Developers' attorney pushes back against 37 Interlaken opponents
In response, the attorney for the property owner fired back on Thursday afternoon with a strongly worded written complaint.
At Select Board and Planning Board meetings on consecutive nights, accusations were leveled against the 37 Interlaken development team for trying to "repeal and replace" current Cottage Era Estate zoning rules that would bar the complex
Instead, the developers are seeking a project discussion by the Planning Board at a public hearing ahead of an up or down zoning decision by annual town meeting voters in May, rather than applying for a special permit from the selectmen.
"It seems to me that Stockbridge might be facing a hostile takeover," said longtime resident John Hart, a Conservation Commission member who's also on a Planning Board subcommittee reviewing the town's entire set of zoning bylaws. "I really object to this way of going about approaching the Select Board, the Planning Board, the whole thing. Can't we stop it?"
Town Counsel J. Raymond Miyares responded that any property owner is constitutionally entitled to submit a petition for a zoning change affecting his property. "It doesn't mean we have to like it," he added, "and certainly there will be opportunities to vote it down. But there probably isn't an opportunity to cut it off right now. We have to give them their procedural due process."
Developers are seeking to create a resort community featuring 40 to 50 hotel rooms, 139 condo units and 34 clustered single-family homes at the site, just south of Tanglewood.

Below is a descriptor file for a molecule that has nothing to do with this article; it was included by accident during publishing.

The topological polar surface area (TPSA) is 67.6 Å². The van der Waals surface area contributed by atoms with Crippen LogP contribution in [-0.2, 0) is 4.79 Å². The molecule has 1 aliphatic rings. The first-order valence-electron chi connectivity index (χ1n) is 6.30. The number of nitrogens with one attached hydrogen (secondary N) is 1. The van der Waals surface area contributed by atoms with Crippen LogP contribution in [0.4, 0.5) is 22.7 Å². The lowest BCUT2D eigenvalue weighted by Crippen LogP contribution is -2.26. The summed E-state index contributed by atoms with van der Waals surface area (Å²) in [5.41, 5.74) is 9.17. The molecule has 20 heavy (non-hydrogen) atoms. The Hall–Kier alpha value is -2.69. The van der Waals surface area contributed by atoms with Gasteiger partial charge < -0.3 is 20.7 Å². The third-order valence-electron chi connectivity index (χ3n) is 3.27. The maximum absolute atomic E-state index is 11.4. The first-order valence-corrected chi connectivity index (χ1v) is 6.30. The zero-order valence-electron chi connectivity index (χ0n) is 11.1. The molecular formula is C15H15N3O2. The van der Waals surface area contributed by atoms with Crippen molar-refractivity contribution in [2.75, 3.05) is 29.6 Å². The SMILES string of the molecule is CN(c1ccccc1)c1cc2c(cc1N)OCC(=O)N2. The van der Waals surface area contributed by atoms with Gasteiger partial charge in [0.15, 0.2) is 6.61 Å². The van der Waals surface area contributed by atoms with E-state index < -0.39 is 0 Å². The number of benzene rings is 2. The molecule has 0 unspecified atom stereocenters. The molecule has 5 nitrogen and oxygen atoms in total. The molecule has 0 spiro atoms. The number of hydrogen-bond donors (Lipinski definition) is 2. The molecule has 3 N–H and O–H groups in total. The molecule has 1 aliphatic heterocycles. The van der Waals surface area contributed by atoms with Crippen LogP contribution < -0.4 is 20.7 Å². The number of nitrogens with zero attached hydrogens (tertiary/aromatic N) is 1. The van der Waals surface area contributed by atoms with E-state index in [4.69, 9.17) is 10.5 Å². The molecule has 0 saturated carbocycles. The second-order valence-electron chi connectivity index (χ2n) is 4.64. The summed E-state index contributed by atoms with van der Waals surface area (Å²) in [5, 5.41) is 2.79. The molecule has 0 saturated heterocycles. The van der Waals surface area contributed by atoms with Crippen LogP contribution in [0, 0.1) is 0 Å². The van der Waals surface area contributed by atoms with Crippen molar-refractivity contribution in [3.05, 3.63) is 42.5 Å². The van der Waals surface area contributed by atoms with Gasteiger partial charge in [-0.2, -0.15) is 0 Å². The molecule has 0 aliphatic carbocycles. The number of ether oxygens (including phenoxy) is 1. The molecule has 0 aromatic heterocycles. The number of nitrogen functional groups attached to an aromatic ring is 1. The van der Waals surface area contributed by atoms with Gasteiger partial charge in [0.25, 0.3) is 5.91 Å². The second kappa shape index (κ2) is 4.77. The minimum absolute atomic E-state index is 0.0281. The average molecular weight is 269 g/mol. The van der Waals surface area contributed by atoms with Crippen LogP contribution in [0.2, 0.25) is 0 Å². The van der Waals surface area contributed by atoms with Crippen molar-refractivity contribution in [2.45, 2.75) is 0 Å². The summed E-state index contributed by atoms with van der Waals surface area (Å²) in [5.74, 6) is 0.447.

The opposition against the project erupted in full force during Monday's Select Board meeting to announce a routine petition from the team's attorney to refer the developers' proposed Cottage Era zoning bylaw rewrite to the Planning Board for a public hearing as required by state law. The petition, dated Dec. 8, had a 14-day deadline for action.
The attorney, Jonathan M. Silverstein of KP Law in Boston, issued his written protest on Thursday.
"We were surprised and disheartened to learn that the Select Board engaged in an extended discussion" about the project Monday without notifying him and the property owner, Patrick Sheehan.
In an electronic letter addressed to the Select Board members with copies to all other Stockbridge boards and to Miyares, Silverstein emphasized that the posted agenda for the meeting referred only to announcement of the developers' zoning bylaw change request, with no indication there would be a board discussion with comments from the public.
Silverstein, a specialist in municipal law, contended that the discussion was "inconsistent" with the state's open meeting law. He also asserted the developers had been told there would be no Select Board discussion on the proposed resort until after the first of the year, following advance notice to the project team.
He also accused board members of making "false and disparaging remarks regarding the project" and Sheehan.
Denying the existence of an organized "PR campaign" by the developers, as claimed by Select Board Chairman Donald Chabon and member Terry Flynn, Silverstein argued that "the strong public support for this project is the result of grass-roots efforts to directly inform fair-minded members of the public regarding the project."
He also rebutted "false statements" by Select Board members that no specific financial data had been submitted, as requested. The developers submitted financial information on benefits to the town from the project resort on Dec. 8. (A copy was provided to The Eagle and a detailed article was published recently).
Silverstein also labeled as "an outright falsehood" Flynn's assertion that he had been "pressured" by project team members to attend open houses held by the developers earlier this year at the former DeSisto property. "This is an outright falsehood that has been repeated many times," the attorney wrote.